That may not seem like a major issue to you.  But to me, instrumental music was a salvific issue.  Actually, everything was a salvific issue.  The fact that I had been wrong about that my whole life was a discovery that rocked my world.  I never recovered from it.  I could never again honestly consider myself a member of the mainline church of Christ.  Had I made that public, that would have been tantamount to revoking my membership in the kingdom of heaven.

It didn’t take long before the entire doctrinal house of cards that I inherited came tumbling down.  If we were wrong about that, then we could be wrong about anything.  If we could be wrong about anything, then we could be wrong about everything.  I soon came to the conclusion that we, in fact, were wrong about almost everything.  I still hung on to my respect for scripture.  My belief that we were wrong did not come from a casual disregard of the word.  Rather, it came from a careful study of the word.  Our own bible had condemned us.

It would be some time before I started questioning the authority and accuracy of scripture.  When I did, I was faced with some nagging questions that just would not go away.  Why does the bible appear to contradict itself in numerous places?  Why does one writer seem to teach different things in different places?  Why does the new testament seem to teach a different moral law than the old?  Who really wrote the book of Hebrews?  How, exactly, did we end up with the sixty-six books of the canon?  Where are the original documents of the bible?  They don’t exist?  How, then, can we be certain we have made all the right guesses?  If the evidence shows that some of the books of the bible were written pseudonymously, should we stop using them?  Once the floodgates were opened, there was nothing to stop the torrent of questions.  Worse yet, we didn’t seem to have any answers other than the stock “Shut up, kid!”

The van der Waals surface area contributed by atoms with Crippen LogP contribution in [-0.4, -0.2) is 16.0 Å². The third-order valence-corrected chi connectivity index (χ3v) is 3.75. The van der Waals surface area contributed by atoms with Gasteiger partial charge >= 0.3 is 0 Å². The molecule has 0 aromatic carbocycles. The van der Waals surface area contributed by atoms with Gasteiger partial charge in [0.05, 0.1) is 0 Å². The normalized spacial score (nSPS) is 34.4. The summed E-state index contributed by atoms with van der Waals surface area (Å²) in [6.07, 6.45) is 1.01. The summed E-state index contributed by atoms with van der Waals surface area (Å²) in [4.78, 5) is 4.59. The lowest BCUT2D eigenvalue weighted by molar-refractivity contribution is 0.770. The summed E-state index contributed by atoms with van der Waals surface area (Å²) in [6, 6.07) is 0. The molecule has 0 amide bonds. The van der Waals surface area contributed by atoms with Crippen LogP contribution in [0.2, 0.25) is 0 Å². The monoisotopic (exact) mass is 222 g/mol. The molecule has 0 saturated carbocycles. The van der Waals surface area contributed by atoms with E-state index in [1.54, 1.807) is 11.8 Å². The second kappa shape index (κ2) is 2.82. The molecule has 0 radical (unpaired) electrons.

I did eventually shut up, but I didn’t stop searching for answers.  Truth was more important to me than faith.  The more truth I found, the less faith I had.  I learned to distrust the religious establishment, as all perspectives coming from that quarter were biased.  I also found all other perspectives to be hopelessly biased as well.  It seemed that very few people were actually concerned with the truth.  They were more interested in selling books and maintaining their power bases.  There were few people who were willing to embrace an inconvenient truth.  For a long time, I wasn’t either.

Now, I find myself near the end of a long and arduous faith journey.  At the end of this journey, I find that I am at the end of my faith.  I am angry and bitter.  I have been lied to for my whole life by people, most of whom, had the best of intentions.  I don’t know if they were wrong about everything, but they were certainly wrong about a lot of things.  They were wrong about enough things so that I consider all the voices of my past completely lacking in credibility.  I will never again be the victim of someone else’s faith.

I will only accept the answers that I can understand and figure out for myself.  I am a voracious reader with above average intelligence and a heart and passion for the truth wherever it leads.  If the designer/creator of this universe wrote a book that gives me definitive instructions on how to live my life, then he did a poor job of transmitting the information.  There is nothing magical about the bible, or any other holy book I have encountered.  God has the power to make himself known.  Let him do so and I will believe.  He supposedly did it for others; he can do it for me.

Till then, I will maintain my belief in a powerful being who is the first mover in our universe.  All of nature seems to proclaim such a being exists, or existed.  Religion, however, is another matter entirely.  It seems that religion is man’s attempt to understand more about the first mover than he has chosen to reveal of himself.  Religion also has been used as a tool to control and manipulate other people.  Nothing in nature demands religion.  No special revelation has convinced me of its veracity.  If there be a sacred call to religious piety, I have not heard it.  I reject your religion and replace it with none of my own.